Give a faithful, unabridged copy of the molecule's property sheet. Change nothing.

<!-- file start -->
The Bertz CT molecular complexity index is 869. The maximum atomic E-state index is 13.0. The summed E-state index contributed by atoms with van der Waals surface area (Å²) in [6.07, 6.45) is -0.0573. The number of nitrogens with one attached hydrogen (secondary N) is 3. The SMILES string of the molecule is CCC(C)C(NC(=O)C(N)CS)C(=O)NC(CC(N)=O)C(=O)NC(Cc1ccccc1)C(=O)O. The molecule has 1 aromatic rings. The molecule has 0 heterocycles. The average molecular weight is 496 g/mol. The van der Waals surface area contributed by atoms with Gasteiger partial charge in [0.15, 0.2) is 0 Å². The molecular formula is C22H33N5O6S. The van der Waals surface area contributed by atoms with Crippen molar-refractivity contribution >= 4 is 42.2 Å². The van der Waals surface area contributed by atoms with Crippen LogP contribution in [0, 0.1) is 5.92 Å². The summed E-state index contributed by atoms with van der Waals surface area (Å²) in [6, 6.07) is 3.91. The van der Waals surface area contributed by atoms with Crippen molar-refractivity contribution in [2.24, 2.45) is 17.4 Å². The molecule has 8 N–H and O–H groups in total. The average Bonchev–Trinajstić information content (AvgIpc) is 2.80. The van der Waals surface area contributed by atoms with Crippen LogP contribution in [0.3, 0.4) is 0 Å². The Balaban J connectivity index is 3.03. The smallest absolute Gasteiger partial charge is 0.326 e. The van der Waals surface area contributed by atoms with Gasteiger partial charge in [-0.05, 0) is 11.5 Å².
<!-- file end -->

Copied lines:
The Bertz CT molecular complexity index is 869. The maximum atomic E-state index is 13.0. The summed E-state index contributed by atoms with van der Waals surface area (Å²) in [6.07, 6.45) is -0.0573. The number of nitrogens with one attached hydrogen (secondary N) is 3. The SMILES string of the molecule is CCC(C)C(NC(=O)C(N)CS)C(=O)NC(CC(N)=O)C(=O)NC(Cc1ccccc1)C(=O)O. The molecule has 1 aromatic rings. The molecule has 0 heterocycles. The average molecular weight is 496 g/mol. The van der Waals surface area contributed by atoms with Gasteiger partial charge in [0.15, 0.2) is 0 Å². The molecular formula is C22H33N5O6S. The van der Waals surface area contributed by atoms with Crippen molar-refractivity contribution >= 4 is 42.2 Å². The van der Waals surface area contributed by atoms with Crippen LogP contribution in [0, 0.1) is 5.92 Å². The summed E-state index contributed by atoms with van der Waals surface area (Å²) in [6, 6.07) is 3.91. The van der Waals surface area contributed by atoms with Crippen molar-refractivity contribution in [2.24, 2.45) is 17.4 Å². The molecule has 8 N–H and O–H groups in total. The average Bonchev–Trinajstić information content (AvgIpc) is 2.80. The van der Waals surface area contributed by atoms with Crippen LogP contribution in [0.3, 0.4) is 0 Å². The Balaban J connectivity index is 3.03. The smallest absolute Gasteiger partial charge is 0.326 e. The van der Waals surface area contributed by atoms with Gasteiger partial charge in [-0.05, 0) is 11.5 Å².